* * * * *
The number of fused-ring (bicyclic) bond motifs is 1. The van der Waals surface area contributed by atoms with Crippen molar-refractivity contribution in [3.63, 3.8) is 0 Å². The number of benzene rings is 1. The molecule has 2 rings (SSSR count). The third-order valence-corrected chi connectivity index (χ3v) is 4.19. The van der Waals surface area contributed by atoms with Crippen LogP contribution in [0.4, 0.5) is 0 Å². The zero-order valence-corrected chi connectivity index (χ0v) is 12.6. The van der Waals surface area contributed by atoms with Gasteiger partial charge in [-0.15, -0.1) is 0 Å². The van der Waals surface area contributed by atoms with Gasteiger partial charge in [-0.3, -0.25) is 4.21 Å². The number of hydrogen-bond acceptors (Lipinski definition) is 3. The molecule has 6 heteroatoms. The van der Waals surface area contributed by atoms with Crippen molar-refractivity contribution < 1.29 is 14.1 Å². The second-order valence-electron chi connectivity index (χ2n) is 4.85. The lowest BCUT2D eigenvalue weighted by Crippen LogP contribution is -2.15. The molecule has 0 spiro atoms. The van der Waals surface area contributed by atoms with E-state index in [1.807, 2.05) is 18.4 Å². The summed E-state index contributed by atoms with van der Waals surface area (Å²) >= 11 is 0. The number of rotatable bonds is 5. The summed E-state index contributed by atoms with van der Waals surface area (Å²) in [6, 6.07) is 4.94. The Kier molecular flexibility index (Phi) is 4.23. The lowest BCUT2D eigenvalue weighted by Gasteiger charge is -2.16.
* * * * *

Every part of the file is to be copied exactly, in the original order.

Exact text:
The number of fused-ring (bicyclic) bond motifs is 1. The van der Waals surface area contributed by atoms with Crippen molar-refractivity contribution in [3.63, 3.8) is 0 Å². The number of benzene rings is 1. The molecule has 2 rings (SSSR count). The third-order valence-corrected chi connectivity index (χ3v) is 4.19. The van der Waals surface area contributed by atoms with Crippen LogP contribution in [0.4, 0.5) is 0 Å². The zero-order valence-corrected chi connectivity index (χ0v) is 12.6. The van der Waals surface area contributed by atoms with Gasteiger partial charge in [-0.15, -0.1) is 0 Å². The van der Waals surface area contributed by atoms with Gasteiger partial charge in [-0.3, -0.25) is 4.21 Å². The number of hydrogen-bond acceptors (Lipinski definition) is 3. The molecule has 6 heteroatoms. The van der Waals surface area contributed by atoms with Crippen molar-refractivity contribution < 1.29 is 14.1 Å². The second-order valence-electron chi connectivity index (χ2n) is 4.85. The lowest BCUT2D eigenvalue weighted by Crippen LogP contribution is -2.15. The molecule has 0 spiro atoms. The van der Waals surface area contributed by atoms with E-state index in [1.807, 2.05) is 18.4 Å². The summed E-state index contributed by atoms with van der Waals surface area (Å²) >= 11 is 0. The number of rotatable bonds is 5. The summed E-state index contributed by atoms with van der Waals surface area (Å²) in [6, 6.07) is 4.94. The Kier molecular flexibility index (Phi) is 4.23. The lowest BCUT2D eigenvalue weighted by Gasteiger charge is -2.16.